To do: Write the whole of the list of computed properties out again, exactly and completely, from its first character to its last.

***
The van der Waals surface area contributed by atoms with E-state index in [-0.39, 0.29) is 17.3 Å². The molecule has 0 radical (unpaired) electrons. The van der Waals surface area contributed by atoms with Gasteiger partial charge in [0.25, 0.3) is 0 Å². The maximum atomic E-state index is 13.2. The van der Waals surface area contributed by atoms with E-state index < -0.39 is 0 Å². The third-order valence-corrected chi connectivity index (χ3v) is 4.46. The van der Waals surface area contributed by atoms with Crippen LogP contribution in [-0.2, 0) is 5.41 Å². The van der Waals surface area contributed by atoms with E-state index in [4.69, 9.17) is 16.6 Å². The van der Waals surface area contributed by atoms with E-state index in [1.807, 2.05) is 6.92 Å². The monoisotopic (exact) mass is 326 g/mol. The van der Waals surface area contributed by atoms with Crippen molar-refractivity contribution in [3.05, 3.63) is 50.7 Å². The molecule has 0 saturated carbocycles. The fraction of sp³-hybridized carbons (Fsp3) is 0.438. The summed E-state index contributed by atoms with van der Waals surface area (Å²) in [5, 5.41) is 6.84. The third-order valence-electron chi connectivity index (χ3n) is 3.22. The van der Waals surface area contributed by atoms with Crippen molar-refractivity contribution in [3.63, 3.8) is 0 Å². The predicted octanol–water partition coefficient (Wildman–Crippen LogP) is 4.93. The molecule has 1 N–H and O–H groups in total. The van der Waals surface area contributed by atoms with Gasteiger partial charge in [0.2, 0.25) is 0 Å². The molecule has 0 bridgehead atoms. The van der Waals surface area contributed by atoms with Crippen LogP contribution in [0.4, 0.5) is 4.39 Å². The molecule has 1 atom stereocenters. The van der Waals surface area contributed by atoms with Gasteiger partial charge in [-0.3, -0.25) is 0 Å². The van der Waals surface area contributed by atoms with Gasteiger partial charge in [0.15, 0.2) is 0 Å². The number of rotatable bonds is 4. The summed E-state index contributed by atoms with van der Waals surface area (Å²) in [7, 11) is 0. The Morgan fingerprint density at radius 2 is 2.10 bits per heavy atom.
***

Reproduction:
The van der Waals surface area contributed by atoms with E-state index in [-0.39, 0.29) is 17.3 Å². The molecule has 0 radical (unpaired) electrons. The van der Waals surface area contributed by atoms with Gasteiger partial charge in [0.25, 0.3) is 0 Å². The maximum atomic E-state index is 13.2. The van der Waals surface area contributed by atoms with E-state index < -0.39 is 0 Å². The third-order valence-corrected chi connectivity index (χ3v) is 4.46. The van der Waals surface area contributed by atoms with Crippen LogP contribution in [-0.2, 0) is 5.41 Å². The van der Waals surface area contributed by atoms with E-state index in [4.69, 9.17) is 16.6 Å². The van der Waals surface area contributed by atoms with E-state index in [1.807, 2.05) is 6.92 Å². The monoisotopic (exact) mass is 326 g/mol. The van der Waals surface area contributed by atoms with Crippen molar-refractivity contribution in [3.05, 3.63) is 50.7 Å². The molecule has 0 saturated carbocycles. The fraction of sp³-hybridized carbons (Fsp3) is 0.438. The summed E-state index contributed by atoms with van der Waals surface area (Å²) in [5, 5.41) is 6.84. The third-order valence-electron chi connectivity index (χ3n) is 3.22. The van der Waals surface area contributed by atoms with Crippen molar-refractivity contribution in [3.63, 3.8) is 0 Å². The predicted octanol–water partition coefficient (Wildman–Crippen LogP) is 4.93. The molecule has 1 N–H and O–H groups in total. The van der Waals surface area contributed by atoms with Gasteiger partial charge in [0.2, 0.25) is 0 Å². The molecule has 0 bridgehead atoms. The van der Waals surface area contributed by atoms with Crippen LogP contribution in [0.4, 0.5) is 4.39 Å². The molecule has 1 atom stereocenters. The van der Waals surface area contributed by atoms with Gasteiger partial charge in [-0.3, -0.25) is 0 Å². The van der Waals surface area contributed by atoms with Gasteiger partial charge in [0.15, 0.2) is 0 Å². The number of rotatable bonds is 4. The summed E-state index contributed by atoms with van der Waals surface area (Å²) in [7, 11) is 0. The Morgan fingerprint density at radius 2 is 2.10 bits per heavy atom.